The New York Times, CNN, Time and ABC all feature in President Trump’s list of Fake News award-winners….Yet, back when (businessman) Donald Trump was singing the praises of the New York Times as his invaluable business ally (think I jest?) –and giving kissy-poo interviews to CNN’s Larry King (think I jest?
Well…’round deze parts we’re getting pretty accustomed to seeing the Trump Team “borrow” from our posts:“I found it quite interesting that he (Jeff Flake) is coming out to attack this President considering he’s the one that was recently defending an actually oppressive regime. He went to Cuba a few weeks ago and served as a mouthpiece for the oppressive Cuban government…”(Sarah Huckabee, 1/17/18.) “Enter the ever-reliable Senator Jeff Flake….
“I do believe Cuba’s responsible. I do believe that. And it’s a very unusual attack, as you know. But I do believe Cuba is responsible.” (President Trump regarding strange attacks on U.S. diplomats in Cuba that resulted in brain damage.) “What we’ve said to the Cubans is: small island, you’ve got a sophisticated security apparatus. You probably know who is doing it. You can stop it. It’s as simple as that.” (Secretary of State Rex Tillerson regarding same attacks.)
What do Trump's "Fake News" Winners have in common?--all have Havana bureaus, all have LONG been exposed by Babalu Blog as flagrant liars and propaganda mouthpieces of Castro regime! - http://go.shr.lc/2FRmTjd
Why do Cuban-Americans always vote like "White-Americans?" Might they--GULP!--be mostly white themselves?!--(WARNING! If you're offended by TRUTH about ethnicity--seek a "safe-space" before reading this post!) - http://go.shr.lc/2DdbR6q
Fidel Castro? or Conrad Birdie? (How American "Feminists" SWOONED (!!!) over the jailer and torturer of the longest-suffering women political prisoners in modern history!--"We love you Fidel--oh YES we DO!" - http://go.shr.lc/2FG9LxB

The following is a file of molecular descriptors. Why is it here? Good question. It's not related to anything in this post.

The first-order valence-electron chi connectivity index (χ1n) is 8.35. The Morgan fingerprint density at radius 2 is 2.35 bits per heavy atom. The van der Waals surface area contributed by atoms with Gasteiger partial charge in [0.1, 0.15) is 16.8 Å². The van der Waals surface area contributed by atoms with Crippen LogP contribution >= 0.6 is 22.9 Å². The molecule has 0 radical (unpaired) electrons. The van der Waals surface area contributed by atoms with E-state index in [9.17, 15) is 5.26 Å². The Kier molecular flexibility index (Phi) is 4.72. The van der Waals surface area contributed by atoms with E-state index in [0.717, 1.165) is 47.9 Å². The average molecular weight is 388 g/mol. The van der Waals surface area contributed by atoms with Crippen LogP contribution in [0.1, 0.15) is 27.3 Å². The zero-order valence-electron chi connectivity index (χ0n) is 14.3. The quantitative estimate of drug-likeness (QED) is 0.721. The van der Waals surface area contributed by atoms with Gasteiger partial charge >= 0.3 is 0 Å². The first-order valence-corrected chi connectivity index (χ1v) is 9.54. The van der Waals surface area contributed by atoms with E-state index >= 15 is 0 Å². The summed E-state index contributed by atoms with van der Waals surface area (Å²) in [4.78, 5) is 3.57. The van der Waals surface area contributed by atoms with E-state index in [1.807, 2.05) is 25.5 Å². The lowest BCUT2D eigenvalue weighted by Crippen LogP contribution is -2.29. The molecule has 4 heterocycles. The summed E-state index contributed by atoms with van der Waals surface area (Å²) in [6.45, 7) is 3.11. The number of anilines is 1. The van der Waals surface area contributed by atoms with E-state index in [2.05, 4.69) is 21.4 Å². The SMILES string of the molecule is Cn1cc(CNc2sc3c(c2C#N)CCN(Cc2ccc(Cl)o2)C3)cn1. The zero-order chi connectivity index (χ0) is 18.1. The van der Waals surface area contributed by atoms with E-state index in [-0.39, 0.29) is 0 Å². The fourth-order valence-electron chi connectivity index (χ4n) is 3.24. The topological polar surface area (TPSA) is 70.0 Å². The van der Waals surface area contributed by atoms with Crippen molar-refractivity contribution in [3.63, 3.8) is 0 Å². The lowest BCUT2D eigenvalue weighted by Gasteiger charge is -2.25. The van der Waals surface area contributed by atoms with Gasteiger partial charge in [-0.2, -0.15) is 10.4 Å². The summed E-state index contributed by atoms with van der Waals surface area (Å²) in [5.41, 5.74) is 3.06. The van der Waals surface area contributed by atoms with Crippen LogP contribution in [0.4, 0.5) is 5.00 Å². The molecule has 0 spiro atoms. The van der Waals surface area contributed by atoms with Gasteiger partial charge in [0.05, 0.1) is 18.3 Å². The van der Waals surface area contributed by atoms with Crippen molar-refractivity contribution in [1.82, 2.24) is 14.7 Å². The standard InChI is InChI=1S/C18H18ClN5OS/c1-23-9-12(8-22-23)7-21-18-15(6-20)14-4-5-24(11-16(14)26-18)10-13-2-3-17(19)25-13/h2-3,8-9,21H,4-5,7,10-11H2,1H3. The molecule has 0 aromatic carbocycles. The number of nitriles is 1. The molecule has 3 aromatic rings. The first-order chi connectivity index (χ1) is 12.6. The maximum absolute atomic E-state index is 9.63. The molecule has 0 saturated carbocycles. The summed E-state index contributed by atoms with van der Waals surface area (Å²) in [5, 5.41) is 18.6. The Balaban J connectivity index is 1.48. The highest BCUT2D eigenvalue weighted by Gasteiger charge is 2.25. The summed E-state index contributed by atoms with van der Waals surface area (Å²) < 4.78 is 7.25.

Muck Rack makes it simple to find people, tweets, or articles that mention any name, keyword, company, hashtag etc. We've compiled this guide to help you make the most of your search.
Selecting a term
Start searching tweets, articles from media outlets, articles mentioned in tweets, journalists'
names, titles and bios with some suggested searches:
Companies or Topics (e.g. iPhone, Microsoft)
Phrases (e.g. "cloud computing") — use quotes to keep the terms together
Twitter handles (e.g. @username) — returns those who have mentioned or replied to
Names (e.g. "David Pogue")
Hashtags (e.g. #sxsw, #london2012)
Bio details (e.g. vegan, Olympics, father)
Muck Rack's Advanced Search allows for many boolean operators.
Find results that mention multiple specified terms, use AND or
+. For example, ensure each result contains both Elon Musk and Mark Zuckerberg by
searching Musk AND Zuckerberg or Musk + Zuckerberg.
Use the operators OR or , to broaden your search when you'd like either of
multiple terms to appear in results. (This is the default behavior of our search when no operators
are used). For example, results will contain either cake or cookie by searching cake OR cookie or cake,cookie
Use NOT or - to subtract results from your search. For
example, searching Disney will yield results about the Walt Disney Company as well as Walt Disney
World Resort. To exclude mentions of Disney World, search for Disney -World or Disney
When using one of these operators with a phrase, enclose it in quotation marks. For example, you can
find results about smartphones excluding Apple's iPhone 4S by searching smartphone -"iPhone
Exact case matching or punctuation
If you're searching for a brand name or keyword that relies on specific punctuation marks or capitalization, you can
find results that match your exact query by adding matchcase: before the keyword you're searching for, like matchcase:E*TRADE .
Use parentheses to separate multiple
boolean phrases. For example, to find journalists talking about having fun in Disney World or
Disneyland, search for ("disney world" OR disneyland) AND fun.
An asterisk can be used to search for any variation of a root word truncated by the asterisk. For example, searching for admin* will return results for administrator, administration, administer, administered, etc.
A near operator is an AND operator where you can control the distance between the words. You can vary the distance the near operation uses by adding a forward slash and number (between 0-99) such as strawberries NEAR/10 "whipped cream", which means the strawberries must exist within 10 words of "whipped cream".